Let’s continue our visit of the Onba Factory (オンバ・ファクトリー) with this second post. Of course, if you haven’t done so already, I warmly advise you to read the first post devoted to the topic and to watch the video of my interview with Yoshifumi Ōshima, Onba Factory‘s boss.
That’s it? Did you catch up? Good… Let’s continue then…
As you may already know it if you are a regular reader of this blog, it’s easy to get lost in Ogi-chō (after three visits to the island, I’m only starting to find my way around it, when usually those things come very easily to me). However, it is very “easy” to find the Onba Factory: there’s a plaque on its wall, and a flag that you can see form afar. Moreover, when the flag is raised, it means that the Factory is open, so if you see the mast without a flag, no need to spend hours getting lost in the maze that Ogi-chō is trying to reach it.
The Onba Factory is actually made of two buildings. On the left, the main building and, separated by a courtyard, one can find the actual workshop on the right upon entrance.
In the main building -as well as in the courtyard- one can admire the Works Onba, the Onba that the artists created following their inspiration of the moment. In this building, you will also find pictures and concept sketches of the My Onba, the Onba that belong to the people of the island that have been redesigned by the artists. As I already mentioned in the previous post what I really liked about this art project was the fact that the local population was not left aside and that on the contrary they were taking an active part in the whole thing. For example, they did give their input concerning the look they were expecting for the redesigning and rebuilding of their Onba. Actually, all of the My Onba were pictured with their owners on the picture wall, right next to the sketches, one could also see sketches directly made by the owners and suggesting what they wanted for their Onba. There could have been nothing on this wall, or just the pictures what the artists had done (Onba and/or sketches). However, the fact that the pictures were of the people as much of the artwork and were combined with the drawings made together by the artists and the old grannies of Ogijima was very touching. There was no better way to represent this respect and this love that the Onba Factory artists had for the island and its inhabitants.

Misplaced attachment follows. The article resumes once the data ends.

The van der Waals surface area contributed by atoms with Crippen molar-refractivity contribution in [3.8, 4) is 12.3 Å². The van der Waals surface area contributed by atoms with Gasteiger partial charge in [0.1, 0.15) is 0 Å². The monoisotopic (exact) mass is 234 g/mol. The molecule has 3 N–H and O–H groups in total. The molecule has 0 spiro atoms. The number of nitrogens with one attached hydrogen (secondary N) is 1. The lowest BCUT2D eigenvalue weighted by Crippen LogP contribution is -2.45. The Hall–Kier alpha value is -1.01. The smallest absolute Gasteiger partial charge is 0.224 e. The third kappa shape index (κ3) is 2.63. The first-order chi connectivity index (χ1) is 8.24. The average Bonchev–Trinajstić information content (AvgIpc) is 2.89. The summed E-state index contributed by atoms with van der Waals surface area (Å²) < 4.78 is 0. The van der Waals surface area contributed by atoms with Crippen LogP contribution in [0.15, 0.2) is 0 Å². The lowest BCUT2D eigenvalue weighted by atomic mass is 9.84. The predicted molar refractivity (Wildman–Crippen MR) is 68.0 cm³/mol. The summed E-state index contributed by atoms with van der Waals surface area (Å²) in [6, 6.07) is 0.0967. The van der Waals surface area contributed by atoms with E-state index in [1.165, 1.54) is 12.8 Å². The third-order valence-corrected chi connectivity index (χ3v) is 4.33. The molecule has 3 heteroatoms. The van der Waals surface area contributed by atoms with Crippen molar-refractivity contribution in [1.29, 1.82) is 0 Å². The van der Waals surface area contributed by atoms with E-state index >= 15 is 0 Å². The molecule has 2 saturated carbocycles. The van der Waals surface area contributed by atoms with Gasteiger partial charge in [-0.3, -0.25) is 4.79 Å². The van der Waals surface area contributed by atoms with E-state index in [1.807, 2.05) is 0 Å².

Also, notice the colors of their shirts (not always easy to see under the Onba Factory jackets): red, yellow, green, blue and pink (for the girl). Yes, you have discovered their secret. The Onba Factory members are actually a Super Sentai group!!!
(so does this mean that if all of the Onba are assembled together they all become one giant robot?)
Meanwhile, in the workshop. Well… Artists worked in the workshop. And once again, I must admit that it was a very pleasant sight to not only see artists being present on the grounds of their work, but see them work there too! As I said in a previous post, I fully understand that many artists couldn’t stay on site during the whole three months that the Festival lasted (not mentioning the extra five months some sites stay open), but very often, it was a little sad to see artworks “alone” on their site. Of course, I know it doesn’t mean that artists stopped caring about their work and about the Festival once they had done their part, but what about their actual interest for the area and its people? Maybe I’m just too harsh on them, but I wish more artists had been like the Onba Factory ones.
I’ll end this post with a few pictures of Works Onba that were exhibited in the Factory’s courtyard. As you’ll see, although some didn’t always have an obvious utilitarian purpose, they nonetheless were actual functioning Onba. Actually, the artists used some of them to carry materials from the port to the building while setting up the Onba Factory during the weeks prior to the beginning of the Festival, in a way to show the population that they cared and respected them and their culture.